Troy A. Paredes, On the Decision to Regulate Hedge Funds: The SEC's Regulatory Philosophy, Style, and Mission, 2006 U. Ill. L. Rev. 975 (2006). A key piece of scholarship by an SEC Chairman on SEC decision-making using the example of the requirement of hedge fund managers to register under the Investment Advisers Act. Prof. Paredes favors using default rules over mandatory rules and emphasizes the potential benefit of a lighter touch by the SEC.
The Role of Markets
Ronald J. Gilson & Reinier H. Kraakman, The Mechanisms of Market Efficiency, 70 Va. L. Rev. 549 (1984). Explains the ways in which real-world markets operate in such a way as to vindicate the "efficient capital market hypothesis."
Roberta Romano, Empowering Investors: A Market Approach to Securities Regulation, 107 Yale L. J. 2359 (1998). A proposal for a market-oriented approach of competitive federalism, which would expand the role of the states in securities regulation and fundamentally reconceptualize the regulatory scheme.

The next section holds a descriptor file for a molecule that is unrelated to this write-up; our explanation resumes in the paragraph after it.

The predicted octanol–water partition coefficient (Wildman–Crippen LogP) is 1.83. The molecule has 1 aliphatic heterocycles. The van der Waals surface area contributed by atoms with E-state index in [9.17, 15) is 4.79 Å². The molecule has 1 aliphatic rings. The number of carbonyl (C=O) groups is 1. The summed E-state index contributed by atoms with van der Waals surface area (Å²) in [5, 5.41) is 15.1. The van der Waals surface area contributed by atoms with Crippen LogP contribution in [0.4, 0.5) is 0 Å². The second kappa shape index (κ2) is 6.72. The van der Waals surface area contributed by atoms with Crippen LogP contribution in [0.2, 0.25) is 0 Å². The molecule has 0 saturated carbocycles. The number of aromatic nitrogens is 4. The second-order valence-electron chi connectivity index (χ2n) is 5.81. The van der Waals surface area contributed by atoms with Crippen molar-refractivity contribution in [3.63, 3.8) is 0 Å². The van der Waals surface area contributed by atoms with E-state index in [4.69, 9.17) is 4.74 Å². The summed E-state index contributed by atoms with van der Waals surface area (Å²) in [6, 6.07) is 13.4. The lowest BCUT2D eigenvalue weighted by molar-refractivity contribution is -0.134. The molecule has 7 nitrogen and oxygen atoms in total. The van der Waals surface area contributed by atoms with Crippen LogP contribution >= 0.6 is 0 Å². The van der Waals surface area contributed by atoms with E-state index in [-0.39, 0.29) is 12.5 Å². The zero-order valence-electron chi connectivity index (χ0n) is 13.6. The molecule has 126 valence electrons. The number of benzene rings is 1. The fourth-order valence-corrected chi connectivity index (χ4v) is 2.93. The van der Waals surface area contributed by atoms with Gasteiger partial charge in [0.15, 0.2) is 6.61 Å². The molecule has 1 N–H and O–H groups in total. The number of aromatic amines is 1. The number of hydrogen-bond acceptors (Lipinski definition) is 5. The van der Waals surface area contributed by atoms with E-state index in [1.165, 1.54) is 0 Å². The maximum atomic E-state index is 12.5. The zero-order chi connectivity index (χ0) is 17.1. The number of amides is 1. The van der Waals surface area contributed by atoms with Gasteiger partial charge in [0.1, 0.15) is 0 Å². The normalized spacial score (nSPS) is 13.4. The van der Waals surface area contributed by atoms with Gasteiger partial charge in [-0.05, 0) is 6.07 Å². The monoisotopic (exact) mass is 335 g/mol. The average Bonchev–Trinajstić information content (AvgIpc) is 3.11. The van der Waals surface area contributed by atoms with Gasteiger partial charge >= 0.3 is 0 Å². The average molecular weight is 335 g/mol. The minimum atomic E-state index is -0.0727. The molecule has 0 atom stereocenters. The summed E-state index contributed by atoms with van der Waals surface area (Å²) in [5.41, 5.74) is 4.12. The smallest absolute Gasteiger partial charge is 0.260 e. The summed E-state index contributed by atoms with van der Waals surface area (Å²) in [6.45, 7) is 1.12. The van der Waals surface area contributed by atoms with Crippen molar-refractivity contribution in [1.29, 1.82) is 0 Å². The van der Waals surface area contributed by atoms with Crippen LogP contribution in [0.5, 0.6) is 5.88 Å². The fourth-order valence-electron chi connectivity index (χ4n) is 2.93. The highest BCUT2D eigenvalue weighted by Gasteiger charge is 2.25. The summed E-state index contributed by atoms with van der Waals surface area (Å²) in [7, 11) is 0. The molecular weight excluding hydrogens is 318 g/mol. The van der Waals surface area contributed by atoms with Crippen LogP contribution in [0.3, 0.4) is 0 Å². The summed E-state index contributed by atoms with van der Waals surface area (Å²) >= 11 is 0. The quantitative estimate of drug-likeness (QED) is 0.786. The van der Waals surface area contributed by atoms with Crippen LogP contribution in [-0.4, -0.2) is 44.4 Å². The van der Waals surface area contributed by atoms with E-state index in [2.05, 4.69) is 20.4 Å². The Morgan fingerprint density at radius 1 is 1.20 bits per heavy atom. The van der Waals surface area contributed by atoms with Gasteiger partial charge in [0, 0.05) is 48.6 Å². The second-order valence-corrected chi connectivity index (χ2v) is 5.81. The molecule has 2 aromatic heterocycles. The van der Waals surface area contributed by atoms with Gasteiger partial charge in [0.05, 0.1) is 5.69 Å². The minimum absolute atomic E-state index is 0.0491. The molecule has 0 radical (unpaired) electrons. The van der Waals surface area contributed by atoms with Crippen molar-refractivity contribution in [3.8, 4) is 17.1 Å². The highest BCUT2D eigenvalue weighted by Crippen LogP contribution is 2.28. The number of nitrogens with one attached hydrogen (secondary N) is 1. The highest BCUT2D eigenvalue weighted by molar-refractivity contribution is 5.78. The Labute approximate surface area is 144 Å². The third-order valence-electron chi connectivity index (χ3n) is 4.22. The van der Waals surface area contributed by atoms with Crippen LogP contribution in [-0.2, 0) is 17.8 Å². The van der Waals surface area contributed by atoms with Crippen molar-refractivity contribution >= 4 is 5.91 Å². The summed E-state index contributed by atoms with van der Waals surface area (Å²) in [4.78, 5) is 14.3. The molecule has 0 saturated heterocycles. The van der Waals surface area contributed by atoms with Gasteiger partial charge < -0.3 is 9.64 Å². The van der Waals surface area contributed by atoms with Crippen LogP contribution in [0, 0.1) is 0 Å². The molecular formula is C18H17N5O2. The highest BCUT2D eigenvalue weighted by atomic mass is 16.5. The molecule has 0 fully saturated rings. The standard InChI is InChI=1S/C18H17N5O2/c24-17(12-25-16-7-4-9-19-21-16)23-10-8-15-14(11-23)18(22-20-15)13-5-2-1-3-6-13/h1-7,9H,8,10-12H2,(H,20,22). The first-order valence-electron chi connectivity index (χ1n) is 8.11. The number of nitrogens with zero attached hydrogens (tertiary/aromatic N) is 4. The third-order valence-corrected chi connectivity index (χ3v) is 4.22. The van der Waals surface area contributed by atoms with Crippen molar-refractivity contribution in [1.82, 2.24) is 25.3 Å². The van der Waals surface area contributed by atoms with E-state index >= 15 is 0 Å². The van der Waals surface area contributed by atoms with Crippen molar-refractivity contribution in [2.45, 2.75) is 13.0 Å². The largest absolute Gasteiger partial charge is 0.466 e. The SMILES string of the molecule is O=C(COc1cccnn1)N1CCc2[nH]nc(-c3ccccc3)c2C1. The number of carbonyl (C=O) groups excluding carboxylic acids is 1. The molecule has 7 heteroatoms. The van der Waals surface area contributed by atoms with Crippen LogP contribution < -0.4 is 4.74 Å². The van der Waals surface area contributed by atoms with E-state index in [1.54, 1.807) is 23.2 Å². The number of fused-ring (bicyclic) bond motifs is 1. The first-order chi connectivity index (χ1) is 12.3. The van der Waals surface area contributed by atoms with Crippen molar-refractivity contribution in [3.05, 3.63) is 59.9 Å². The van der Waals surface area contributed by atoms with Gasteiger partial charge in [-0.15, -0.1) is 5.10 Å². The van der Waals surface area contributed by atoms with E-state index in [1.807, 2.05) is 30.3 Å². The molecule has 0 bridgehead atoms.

Jonathan R. Macey, Efficient Capital Markets, Corporate Disclosure, and Enron, 89 Cornell L. Rev. 394 (2004). An argument that market forces should fix the lack of confidence in capital markets in the post-Enron world, rather than government regulation attempting to fix the crisis in confidence. Prof. Macey contends that government regulation will only exacerbate the problem, leading to an increase in convoluted and bewildering disclosure instead of clear, informative disclosure that the market requires for efficient functioning.